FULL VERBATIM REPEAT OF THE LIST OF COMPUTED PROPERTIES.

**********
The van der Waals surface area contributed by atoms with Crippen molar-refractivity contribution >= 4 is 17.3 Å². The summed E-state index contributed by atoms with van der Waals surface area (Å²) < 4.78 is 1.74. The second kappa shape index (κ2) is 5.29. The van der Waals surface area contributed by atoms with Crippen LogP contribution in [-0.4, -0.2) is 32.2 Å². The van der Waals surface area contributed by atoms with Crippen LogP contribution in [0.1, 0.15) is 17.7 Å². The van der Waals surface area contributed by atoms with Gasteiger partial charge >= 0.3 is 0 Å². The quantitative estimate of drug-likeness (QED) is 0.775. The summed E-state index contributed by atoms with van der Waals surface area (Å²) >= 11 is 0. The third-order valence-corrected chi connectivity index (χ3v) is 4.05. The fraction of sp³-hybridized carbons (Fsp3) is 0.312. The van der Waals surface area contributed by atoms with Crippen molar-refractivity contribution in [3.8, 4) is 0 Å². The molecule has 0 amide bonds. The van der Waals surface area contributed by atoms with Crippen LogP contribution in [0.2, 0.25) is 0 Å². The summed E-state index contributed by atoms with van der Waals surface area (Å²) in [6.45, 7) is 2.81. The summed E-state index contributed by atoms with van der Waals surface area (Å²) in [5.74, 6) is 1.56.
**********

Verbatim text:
The van der Waals surface area contributed by atoms with Crippen molar-refractivity contribution >= 4 is 17.3 Å². The summed E-state index contributed by atoms with van der Waals surface area (Å²) < 4.78 is 1.74. The second kappa shape index (κ2) is 5.29. The van der Waals surface area contributed by atoms with Crippen LogP contribution in [-0.4, -0.2) is 32.2 Å². The van der Waals surface area contributed by atoms with Crippen LogP contribution in [0.1, 0.15) is 17.7 Å². The van der Waals surface area contributed by atoms with Gasteiger partial charge >= 0.3 is 0 Å². The quantitative estimate of drug-likeness (QED) is 0.775. The summed E-state index contributed by atoms with van der Waals surface area (Å²) >= 11 is 0. The third-order valence-corrected chi connectivity index (χ3v) is 4.05. The fraction of sp³-hybridized carbons (Fsp3) is 0.312. The van der Waals surface area contributed by atoms with Crippen molar-refractivity contribution in [3.8, 4) is 0 Å². The molecule has 0 amide bonds. The van der Waals surface area contributed by atoms with Crippen LogP contribution in [0.2, 0.25) is 0 Å². The summed E-state index contributed by atoms with van der Waals surface area (Å²) in [6.45, 7) is 2.81. The summed E-state index contributed by atoms with van der Waals surface area (Å²) in [5.74, 6) is 1.56.